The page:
We've just launched plato for individuals

🔥

login


Google Sign inLinkedIn Sign in

Don't have an account? 

You acquired a new company -- now what?

Reorganization
Career Path
Delegate
Changing company

6 February, 2019

Will shares his tried and true strategies for managing an acquisition.

Problem

If your company gets big enough, there are times when it decides to acquire complementary companies to continue its expansion. An organization I worked with went through 4 large acquisitions while I was there throughout my 7 year tenure.

Actions taken

As soon as the ink dries on the acquisition, the real work begins for the engineering leadership. Most acquisitions require founders and key employees to stay on for 18-24 months and the clock starts ticking right away. Here are a couple of things I did to manage the process effectively:

  • Get an executive commitment on what success means for this acquisition. Getting agreement on how the organization and technology stack will look like in two years is important. Will the technology be integrated into your core platform? Will it operate with it's own P & L? What sort of requirements are needed for the two products to interact (e.g. one universal login, payments/billing platform)
  • Immediately start building trust with the founders. No founder wants his/her baby to die at the hands of an acquirer but many don't want to remain past their lockup period. Have frank conversations, understand what concerns they currently have, who are their critical talent, and what their current roadmap looks like. Usually, that first few months there is flurry of activity and building trust and a good partnership helps. I would rather know 6 months or longer before they leave and that requires a lot of trust
  • Spend a lot of time with the acquired team to get to know them over the first few months. Before changing their processes to match your own, see how they operate and what is working and what is not. Get to know the people there, who's critical, who has potential to grow, and who might be underperforming. Learn their tech stack and their development process before radical changes.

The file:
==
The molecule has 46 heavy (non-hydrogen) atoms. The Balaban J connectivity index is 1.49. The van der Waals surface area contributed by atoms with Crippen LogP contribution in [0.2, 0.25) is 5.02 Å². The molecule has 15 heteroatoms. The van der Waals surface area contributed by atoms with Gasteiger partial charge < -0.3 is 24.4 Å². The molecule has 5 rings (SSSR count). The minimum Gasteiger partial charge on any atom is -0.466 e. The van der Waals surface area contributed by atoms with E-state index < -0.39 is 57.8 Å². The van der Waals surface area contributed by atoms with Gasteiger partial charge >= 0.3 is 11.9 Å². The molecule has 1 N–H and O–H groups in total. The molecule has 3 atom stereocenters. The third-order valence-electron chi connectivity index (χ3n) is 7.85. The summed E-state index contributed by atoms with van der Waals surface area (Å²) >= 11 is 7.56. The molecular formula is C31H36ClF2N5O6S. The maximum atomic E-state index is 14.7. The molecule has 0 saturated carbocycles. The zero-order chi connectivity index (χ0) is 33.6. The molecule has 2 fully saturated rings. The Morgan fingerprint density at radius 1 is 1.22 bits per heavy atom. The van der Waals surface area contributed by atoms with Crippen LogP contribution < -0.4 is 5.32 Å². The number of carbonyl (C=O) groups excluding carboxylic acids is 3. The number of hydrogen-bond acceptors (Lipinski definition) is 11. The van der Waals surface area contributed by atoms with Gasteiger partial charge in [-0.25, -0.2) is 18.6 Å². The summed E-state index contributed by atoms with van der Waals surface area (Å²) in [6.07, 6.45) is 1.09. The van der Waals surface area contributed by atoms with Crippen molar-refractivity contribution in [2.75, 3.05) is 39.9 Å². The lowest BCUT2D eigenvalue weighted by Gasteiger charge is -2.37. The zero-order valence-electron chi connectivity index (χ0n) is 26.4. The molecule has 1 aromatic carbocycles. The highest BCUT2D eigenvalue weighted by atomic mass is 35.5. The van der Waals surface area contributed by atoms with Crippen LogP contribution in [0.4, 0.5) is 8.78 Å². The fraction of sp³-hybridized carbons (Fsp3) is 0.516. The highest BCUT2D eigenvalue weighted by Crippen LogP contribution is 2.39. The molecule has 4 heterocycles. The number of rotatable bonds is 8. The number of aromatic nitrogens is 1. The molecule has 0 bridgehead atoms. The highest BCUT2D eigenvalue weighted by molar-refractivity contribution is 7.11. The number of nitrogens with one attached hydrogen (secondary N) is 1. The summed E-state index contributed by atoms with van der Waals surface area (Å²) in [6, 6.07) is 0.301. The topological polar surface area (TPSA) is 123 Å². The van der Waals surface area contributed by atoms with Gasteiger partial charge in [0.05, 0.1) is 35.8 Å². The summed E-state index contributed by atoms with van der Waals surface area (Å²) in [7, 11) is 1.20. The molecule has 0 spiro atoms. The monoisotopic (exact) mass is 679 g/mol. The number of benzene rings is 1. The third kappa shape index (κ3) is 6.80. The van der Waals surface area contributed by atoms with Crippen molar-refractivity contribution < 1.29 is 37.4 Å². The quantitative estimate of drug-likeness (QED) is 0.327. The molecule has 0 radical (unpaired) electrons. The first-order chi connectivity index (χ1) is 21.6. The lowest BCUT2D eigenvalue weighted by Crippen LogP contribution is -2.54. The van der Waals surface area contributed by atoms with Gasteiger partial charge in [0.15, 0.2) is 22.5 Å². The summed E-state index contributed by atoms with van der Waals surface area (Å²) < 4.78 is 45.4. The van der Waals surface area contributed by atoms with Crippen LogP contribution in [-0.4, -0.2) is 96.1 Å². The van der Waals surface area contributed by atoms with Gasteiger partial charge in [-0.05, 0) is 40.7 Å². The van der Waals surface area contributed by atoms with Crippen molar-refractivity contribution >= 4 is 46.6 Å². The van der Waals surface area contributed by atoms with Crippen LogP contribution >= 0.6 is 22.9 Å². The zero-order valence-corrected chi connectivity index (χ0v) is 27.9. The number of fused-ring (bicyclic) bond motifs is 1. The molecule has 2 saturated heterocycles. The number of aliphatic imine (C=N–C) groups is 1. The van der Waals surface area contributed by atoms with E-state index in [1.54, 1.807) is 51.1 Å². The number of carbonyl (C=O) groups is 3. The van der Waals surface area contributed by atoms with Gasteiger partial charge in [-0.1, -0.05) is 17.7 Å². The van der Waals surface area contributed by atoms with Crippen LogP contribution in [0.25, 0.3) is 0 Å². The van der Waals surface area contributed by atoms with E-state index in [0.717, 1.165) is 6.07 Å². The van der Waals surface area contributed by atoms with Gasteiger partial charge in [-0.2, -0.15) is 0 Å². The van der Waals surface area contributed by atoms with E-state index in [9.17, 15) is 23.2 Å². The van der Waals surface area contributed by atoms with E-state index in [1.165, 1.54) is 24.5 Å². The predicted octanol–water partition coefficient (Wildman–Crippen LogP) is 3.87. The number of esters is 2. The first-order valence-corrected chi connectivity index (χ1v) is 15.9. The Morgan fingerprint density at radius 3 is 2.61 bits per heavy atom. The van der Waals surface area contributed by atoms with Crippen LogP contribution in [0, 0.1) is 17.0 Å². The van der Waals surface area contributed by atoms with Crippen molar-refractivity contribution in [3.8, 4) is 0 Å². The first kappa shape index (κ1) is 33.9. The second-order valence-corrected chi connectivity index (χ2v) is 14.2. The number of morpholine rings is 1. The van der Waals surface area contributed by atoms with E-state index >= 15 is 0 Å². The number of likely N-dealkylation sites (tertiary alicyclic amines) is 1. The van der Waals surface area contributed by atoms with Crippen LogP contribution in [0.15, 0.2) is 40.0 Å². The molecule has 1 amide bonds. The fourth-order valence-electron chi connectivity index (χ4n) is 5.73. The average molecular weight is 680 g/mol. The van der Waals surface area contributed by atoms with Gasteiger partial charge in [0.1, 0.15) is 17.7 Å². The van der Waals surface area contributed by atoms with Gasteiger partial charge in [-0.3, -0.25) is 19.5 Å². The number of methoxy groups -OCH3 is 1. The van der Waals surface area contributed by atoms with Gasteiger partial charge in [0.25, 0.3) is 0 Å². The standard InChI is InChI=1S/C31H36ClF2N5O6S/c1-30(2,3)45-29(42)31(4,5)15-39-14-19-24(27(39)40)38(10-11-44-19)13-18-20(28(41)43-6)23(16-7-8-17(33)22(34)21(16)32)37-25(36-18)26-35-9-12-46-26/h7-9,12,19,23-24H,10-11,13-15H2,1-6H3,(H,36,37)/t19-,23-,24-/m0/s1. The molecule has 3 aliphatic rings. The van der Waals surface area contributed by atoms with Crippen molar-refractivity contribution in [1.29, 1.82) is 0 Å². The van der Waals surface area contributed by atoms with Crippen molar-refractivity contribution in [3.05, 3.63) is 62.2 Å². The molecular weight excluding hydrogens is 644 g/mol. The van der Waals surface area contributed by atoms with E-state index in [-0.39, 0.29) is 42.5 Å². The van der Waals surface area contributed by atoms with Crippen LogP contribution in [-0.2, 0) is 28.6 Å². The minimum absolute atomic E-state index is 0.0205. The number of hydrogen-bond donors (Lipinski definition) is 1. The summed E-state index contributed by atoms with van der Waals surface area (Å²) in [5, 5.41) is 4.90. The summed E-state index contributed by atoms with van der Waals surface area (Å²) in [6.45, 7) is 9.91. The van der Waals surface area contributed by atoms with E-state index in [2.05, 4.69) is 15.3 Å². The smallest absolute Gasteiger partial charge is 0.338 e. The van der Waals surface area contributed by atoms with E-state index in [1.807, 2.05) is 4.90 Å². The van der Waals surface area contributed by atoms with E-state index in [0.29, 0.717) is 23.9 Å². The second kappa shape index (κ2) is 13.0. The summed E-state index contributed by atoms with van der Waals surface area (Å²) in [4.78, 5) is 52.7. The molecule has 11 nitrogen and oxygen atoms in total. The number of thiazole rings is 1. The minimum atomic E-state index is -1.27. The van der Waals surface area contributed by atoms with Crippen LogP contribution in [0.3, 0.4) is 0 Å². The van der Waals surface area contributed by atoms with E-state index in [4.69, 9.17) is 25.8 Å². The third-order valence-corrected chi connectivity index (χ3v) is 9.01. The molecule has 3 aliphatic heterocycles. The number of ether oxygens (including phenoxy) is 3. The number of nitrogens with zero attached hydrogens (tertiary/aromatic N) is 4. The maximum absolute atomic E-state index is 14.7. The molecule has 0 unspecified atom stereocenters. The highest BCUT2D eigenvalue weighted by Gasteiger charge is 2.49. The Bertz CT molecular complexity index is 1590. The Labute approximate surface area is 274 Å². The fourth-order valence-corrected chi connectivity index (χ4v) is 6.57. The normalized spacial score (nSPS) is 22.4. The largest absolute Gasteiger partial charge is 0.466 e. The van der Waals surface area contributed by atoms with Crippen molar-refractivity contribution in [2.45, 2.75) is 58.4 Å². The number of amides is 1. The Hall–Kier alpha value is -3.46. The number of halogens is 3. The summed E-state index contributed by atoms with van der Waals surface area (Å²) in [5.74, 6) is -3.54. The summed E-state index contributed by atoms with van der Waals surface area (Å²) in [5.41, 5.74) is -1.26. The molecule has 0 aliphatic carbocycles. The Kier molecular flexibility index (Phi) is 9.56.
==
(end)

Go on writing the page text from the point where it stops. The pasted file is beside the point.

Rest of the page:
• Within a few months, start developing new leadership talent to have a plan for when the founders leave. Encourage someone from your team to move or have someone on their team be part of your core leadership group.
  • Visit frequently and have a flexible schedule. Most acquired companies feel like they've been conquered and that they are an adopted step-child. Get to know the people there and make them feel part of the greater whole.
  • Encourage cross team communication. If appropriate, have some engineers from the acquired company join other teams or vice versa. Encourage people to work across the divide even if it's hackathons, tech talks, or other social actions. Be inclusive in organizational meetings and make them feel part of the broader team. If they are in a different geo or office, find ways for the org to interact

Related stories

Changing Responsibilities In an Organization Undergoing Change
14 September

Mason Mclead, CTO at Software.com, explains how a primary job of an engineering leader changes as a company grows and how he felt that merely managing people is not the role that fits his aspirations.

Career Path
Mason Mclead

Mason Mclead

CTO at Software.com

Merging a Web and Mobile Team: A Tale of Two Cultures
14 September

David La France, VP of Engineering at Kenna Security, explains how to merge two teams with different cultures, technology and operating modes.

Cross-functional collaboration
Company Culture
Internal Communication
Collaboration
Reorganization
David La France

David La France

VP Engineering at Synack

Get More Done by Working Less
14 September

David La France, VP of Engineering at Kenna Security, explains how managers can level up their skills and scale in their roles by learning to work less, but smarter.

Personal growth
Delegate
Impact
Productivity
David La France

David La France

VP Engineering at Synack

Managing a Manager for the First Time: Things I Learned the Hard Way
28 August

Catherine Miller, VP of Engineering at Flatiron, taps into her own experience of managing a manager for the first time and shares some key lessons from her concerted effort.

Managing Expectations
New Manager of Manager
Delegate
Catherine Miller

Catherine Miller

VP of Engineering at Flatiron Health

How to Differentiate Yourself
28 August

Anoosh Mostowfipour, Founder at ReferralsLink, provides a unique insight into how to be successful by reinventing yourself and creating your own career path.

Career Path
Anoosh Mostowfipour

Anoosh Mostowfipour

Founder at ReferralsLink

You're a great engineer.
Become a great engineering leader.

Plato (platohq.com) is the world's biggest mentorship platform for engineering managers & product managers. We've curated a community of mentors who are the tech industry's best engineering & product leaders from companies like Facebook, Lyft, Slack, Airbnb, Gusto, and more.